Flanking magnitudes: Dissociation between numerosity and numerical value in a selective attention task

Sharon Naparstek, Ziad Safadi, Limor Lichtenstein-Vidne, Avishai Henik

Research output: Contribution to journalArticlepeer-review

Abstract

The current research examined whether peripherally presented numerical information can affect the speed of number processing. In 2 experiments, participants were presented with a target matrix flanked by a distractor matrix and were asked to perform a comparative judgment (i.e., decide whether the target was larger or smaller than the reference 5). In Experiment 1, the target was symbolic (i.e., a single digit), and in Experiment 2, it was nonsymbolic (i.e., a random presentation of dots). In both experiments, flanker matrices had 2 dimensions-numerosity and numerical value-that were manipulated orthogonally to create stimulus congruent and stimulus incongruent conditions. Incongruent trials differed in the laterality between target and flanker (i.e., their location in relation to the reference 5). When responding to symbolic targets (Experiment 1), only the flanker's numerical value affected reaction times (RTs), whereas when responding to nonsymbolic targets (Experiment 2), only the flanker's numerosity affected RTs. In addition, the pattern of flanker interference differed between targets: For symbolic targets, laterality did not affect responses, whereas for nonsymbolic targets, laterality did affect responses. These results imply both symbolic and nonsymbolic magnitudes can be automatically activated; however, this activation is contingent upon their relevance to the task at hand. Implications of these results on the efficiency of the visual processing system and on numerical cognition are further discussed.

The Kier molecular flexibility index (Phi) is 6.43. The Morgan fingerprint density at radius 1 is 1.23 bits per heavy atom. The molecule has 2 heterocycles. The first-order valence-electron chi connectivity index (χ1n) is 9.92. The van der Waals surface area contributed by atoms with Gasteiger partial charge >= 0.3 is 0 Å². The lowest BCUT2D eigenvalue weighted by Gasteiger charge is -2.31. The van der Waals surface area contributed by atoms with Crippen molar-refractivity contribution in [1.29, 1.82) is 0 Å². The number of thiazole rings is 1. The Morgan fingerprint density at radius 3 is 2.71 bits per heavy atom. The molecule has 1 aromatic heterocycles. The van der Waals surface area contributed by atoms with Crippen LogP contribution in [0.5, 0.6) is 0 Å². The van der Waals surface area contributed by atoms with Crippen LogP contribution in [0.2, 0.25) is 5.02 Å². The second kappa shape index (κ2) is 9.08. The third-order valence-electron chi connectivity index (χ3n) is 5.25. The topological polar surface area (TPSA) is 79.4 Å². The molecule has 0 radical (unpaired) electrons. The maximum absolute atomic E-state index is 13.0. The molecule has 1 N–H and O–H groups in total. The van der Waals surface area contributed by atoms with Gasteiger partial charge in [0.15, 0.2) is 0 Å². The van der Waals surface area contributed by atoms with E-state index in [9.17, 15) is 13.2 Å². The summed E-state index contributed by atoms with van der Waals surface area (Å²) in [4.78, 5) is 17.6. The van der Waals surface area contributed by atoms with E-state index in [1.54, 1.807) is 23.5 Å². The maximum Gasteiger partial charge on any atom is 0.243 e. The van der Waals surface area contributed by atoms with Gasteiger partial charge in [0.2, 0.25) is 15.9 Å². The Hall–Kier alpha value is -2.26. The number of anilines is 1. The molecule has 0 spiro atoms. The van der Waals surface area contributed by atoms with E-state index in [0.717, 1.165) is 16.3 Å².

Original languageEnglish
Pages (from-to)1262-1268
Number of pages7
JournalJournal of Experimental Psychology: Learning Memory and Cognition
Volume41
Issue number4
DOIs
StatePublished - 1 Jul 2015

Keywords

  • Automaticity
  • Flanker
  • Laterality
  • Numerical value
  • Numerosity

ASJC Scopus subject areas

  • Experimental and Cognitive Psychology
  • Language and Linguistics
  • Linguistics and Language

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